By Reps. Raúl Grijalva, Mike Honda and Lynn Woolsey
Special to Roll Call
May 3, 2011, Midnight
When the debate over the fiscal 2012 budget began, the country — or, more accurately, the media — was focused on Rep. Paul Ryan’s (R-Wis.) proposal. Introduced on behalf of the Republican House majority, our colleague’s plan puts the interests of wealthy corporations first by slashing Medicare and Medicaid and spending trillions on a new corporate tax cut.
Indeed, cutting is all it seems to do. The Ryan plan slashes transportation investments in roads, bridges, rail lines, transit systems and airports by $318 billion over the next 10 years. It cuts 1.7 million low-income students from Pell Grant eligibility. That’s not a jobs plan — that’s an economic death sentence.
The public isn’t buying it. An April 17 Washington Post/ABC poll found what countless polls have told us before: An overwhelming majority (72 percent in this case) supports the highest earners paying more of their fair share in taxes as the best way to eliminate the national debt. There’s good reason we saw this ThinkProgress headline April 20: “Paul Ryan Booed At Town Hall For Defending Tax Breaks For The Wealthy.”
A serious conversation about our nation’s fiscal future can’t begin and end with a plan that the public finds too radical to support. That’s why the Congressional Progressive Caucus introduced its People’s Budget alternative April 15 on the floor of the House.
Our plan generates a government surplus within 10 years, by closing tax loopholes that let companies ship jobs overseas, eliminating expensive oil and gas subsidies, ending our wars abroad and creating jobs. Republicans tend to view the budget as a question of how to shrink rather than how to grow. The People’s Budget allows the economy to grow by investing wisely, cutting prudently and ensuring that all people pay their fair share.
The budget should make the country stronger. Republicans keep telling us we have to “make tough choices,” “be responsible” and “take our medicine.” They’re all austerity and no prosperity. They never talk about how their budget actually creates jobs, or protects health care, or improves education, or upgrades infrastructure — because it doesn’t do any of those things.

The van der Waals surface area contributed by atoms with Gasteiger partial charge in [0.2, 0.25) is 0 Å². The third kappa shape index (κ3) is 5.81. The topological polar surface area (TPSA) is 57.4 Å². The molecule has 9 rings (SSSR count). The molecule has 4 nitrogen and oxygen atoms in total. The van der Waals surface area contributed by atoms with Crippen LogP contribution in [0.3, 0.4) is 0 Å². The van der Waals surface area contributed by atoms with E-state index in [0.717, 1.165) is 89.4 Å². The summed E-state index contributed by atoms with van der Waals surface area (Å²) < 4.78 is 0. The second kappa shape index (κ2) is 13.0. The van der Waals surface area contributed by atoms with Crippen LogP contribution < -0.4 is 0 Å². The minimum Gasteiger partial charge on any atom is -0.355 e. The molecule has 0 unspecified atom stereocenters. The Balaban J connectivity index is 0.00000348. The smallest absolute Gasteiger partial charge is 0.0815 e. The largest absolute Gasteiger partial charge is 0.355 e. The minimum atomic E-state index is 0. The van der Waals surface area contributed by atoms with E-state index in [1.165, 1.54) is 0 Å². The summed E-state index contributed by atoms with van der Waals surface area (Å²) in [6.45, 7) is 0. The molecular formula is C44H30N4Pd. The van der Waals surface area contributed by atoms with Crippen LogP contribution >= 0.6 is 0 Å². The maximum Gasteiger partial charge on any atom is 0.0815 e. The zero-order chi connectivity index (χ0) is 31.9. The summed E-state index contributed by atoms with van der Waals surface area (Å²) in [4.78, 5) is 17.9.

The People’s Budget rolls back the irresponsible Bush-era tax giveaways and invests $1.7 trillion in job training, infrastructure and other priorities that have languished for too long.
That’s why we’re calling on the Senate to take up the people’s values, and the People’s Budget, in the coming days and weeks. Especially popular elements, including a fairer tax code for millionaires and billionaires, would be potent messages back home as well as in the halls of Congress. It’s a no-brainer for our colleagues across the Hill, and it’s what the voters have already said they expect from us. When the Senate follows through, the whole country will reap the rewards.
Sen. Kirsten Gillibrand, D-N.Y., speaks with reporters following a vote in the Senate. Gillibrand’s proposal to remove military commanders from the process of reviewing sexual-assault cases was left out of the bicameral deal on the defense authorization bill, but the senator is pushing for a vote on her plan soon.
Each year since 1990, CQ Roll Call has reviewed the financial disclosures of all 541 senators, representatives and delegates to determine the 50 richest members of Congress. This year's report, derived from forms covering the calendar year 2012, shows it took a net worth of $6.67 million to crack the exclusive club.